Above A working bee on the 100 steps in June 2020 provided a good physical workout for TBLC members.
Tambo Bluff Landcare Coastcare (TBLC) is proud of the recent changes at Tambo Bluff Estate at Metung, adjacent to 90 Mile Beach. A set of 100 wooden steps wind beautifully through restored banksia woodland and hundreds of new native plants indigenous to the area.
A set of 100 wooden steps wind beautifully through restored banksia woodland and hundreds of new native plants indigenous to the area. The original eroded escarpment was part of the old sea cliffs that existed prior to the formation of the Gippsland Lakes.
Several geological layers and land formations laid down over millions of years can be seen in places along the cliff-face but water, wind and time caused a slump in the deep sand deposit. Several old foot tracks created by haphazard pedestrian use had depleted the native vegetation. The thin, erodible soils were not helped by poor drainage and the impact of farming dating back to the 1860s – particularly over-grazing and rabbits.
The fine sand beach that was the focus of family picnics decades ago, has shifted and been altered by prevailing south-westerly winds and storm waves, causing a dynamic change in the environment along the coastline. Much of the sand was moved inland by floodwater and storm waves in the 1990s. A dune swale that lies behind a secondary dune and barrier beach was built up over thousands of years and connects to Dolphin Lagoon to the north, which formed as the barrier beach cut off stream flow to the lake.
In 2005, East Gippsland Shire Council (EGSC) adopted a Tambo Bluff Subdivision Review. Four major walking tracks were proposed by residents and TBLC to replace informal tracks leading from the clifftops to the coastal beaches that were damaging the environment. James Street was identified as a priority.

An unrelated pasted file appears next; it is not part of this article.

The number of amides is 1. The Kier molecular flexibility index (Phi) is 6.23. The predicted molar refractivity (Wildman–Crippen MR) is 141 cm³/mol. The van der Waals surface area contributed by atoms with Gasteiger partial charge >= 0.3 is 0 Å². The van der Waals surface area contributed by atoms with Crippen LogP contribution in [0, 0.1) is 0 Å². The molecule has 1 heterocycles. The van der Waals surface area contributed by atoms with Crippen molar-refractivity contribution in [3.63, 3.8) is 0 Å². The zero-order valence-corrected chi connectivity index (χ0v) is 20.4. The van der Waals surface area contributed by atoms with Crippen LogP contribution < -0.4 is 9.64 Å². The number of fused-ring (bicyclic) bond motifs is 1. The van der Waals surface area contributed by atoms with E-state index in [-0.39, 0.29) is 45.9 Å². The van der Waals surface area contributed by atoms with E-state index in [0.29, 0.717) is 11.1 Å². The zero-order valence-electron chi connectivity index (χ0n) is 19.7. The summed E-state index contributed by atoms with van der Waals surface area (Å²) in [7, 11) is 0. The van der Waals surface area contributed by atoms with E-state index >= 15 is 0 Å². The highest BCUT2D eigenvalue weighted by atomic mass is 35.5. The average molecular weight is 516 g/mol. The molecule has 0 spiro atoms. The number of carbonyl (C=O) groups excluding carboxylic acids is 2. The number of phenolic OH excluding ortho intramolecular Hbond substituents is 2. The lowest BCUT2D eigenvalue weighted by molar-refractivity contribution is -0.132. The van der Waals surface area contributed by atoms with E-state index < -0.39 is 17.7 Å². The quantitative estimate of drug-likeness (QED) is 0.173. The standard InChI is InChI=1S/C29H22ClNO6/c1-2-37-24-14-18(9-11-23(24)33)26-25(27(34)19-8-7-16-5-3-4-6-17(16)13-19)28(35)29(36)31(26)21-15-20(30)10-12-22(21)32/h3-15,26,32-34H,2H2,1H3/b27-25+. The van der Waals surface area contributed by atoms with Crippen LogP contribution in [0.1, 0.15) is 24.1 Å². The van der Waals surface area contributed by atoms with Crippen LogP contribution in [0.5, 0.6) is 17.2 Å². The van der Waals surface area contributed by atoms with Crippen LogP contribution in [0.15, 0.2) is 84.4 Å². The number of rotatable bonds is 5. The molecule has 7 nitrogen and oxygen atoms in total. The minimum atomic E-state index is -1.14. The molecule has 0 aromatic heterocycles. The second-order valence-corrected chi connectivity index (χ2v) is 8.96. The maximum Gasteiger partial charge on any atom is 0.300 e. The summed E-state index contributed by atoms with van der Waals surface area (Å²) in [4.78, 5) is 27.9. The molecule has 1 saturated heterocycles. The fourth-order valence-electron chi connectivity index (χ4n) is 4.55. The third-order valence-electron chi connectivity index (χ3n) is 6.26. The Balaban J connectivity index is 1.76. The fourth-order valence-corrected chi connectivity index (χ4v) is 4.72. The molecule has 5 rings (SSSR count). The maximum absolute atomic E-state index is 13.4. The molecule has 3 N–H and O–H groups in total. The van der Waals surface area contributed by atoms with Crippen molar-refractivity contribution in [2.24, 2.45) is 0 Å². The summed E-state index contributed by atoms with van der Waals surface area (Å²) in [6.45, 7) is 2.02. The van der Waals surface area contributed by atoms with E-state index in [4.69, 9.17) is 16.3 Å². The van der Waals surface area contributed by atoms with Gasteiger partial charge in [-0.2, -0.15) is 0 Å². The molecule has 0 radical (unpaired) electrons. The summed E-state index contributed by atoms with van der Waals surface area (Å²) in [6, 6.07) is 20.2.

EGSC decided an existing goat track would be replaced with 100 steps. Plantings of agapanthus were removed and an eradication program for various garden escapees like century plant that was growing on the cliffs, was undertaken.
The project was funded by EGSC and Coastcare, with plenty of people power from TBLC. The mass indigenous planting, maintenance, and watering regimes by TBLC have paid off and the steps now provide an unobtrusive access to Lake King. A mesh path at the bottom of the steps links to the remaining beach track, which was left in its natural state to regenerate.
At the top and bottom of the walkway two illustrated information boards highlight the local birds and animals. A directional bollard on the beach completes the project.
The revegetation provides important habitat and refuge for many native species including swamp wallaby, eastern swamp rat, bush rat, and agile antechinus. Echidnas and wombats also live here.
The 100 steps were important for local safety and wellbeing during the recent bushfires, forming an integral part of residents’ evacuation plans. During COVID restrictions the 100 steps offered a secluded, natural environment as an alternative to home exercise and were used by many residents and visitors.
Meralin Fawcus is a committee member of TBLC.
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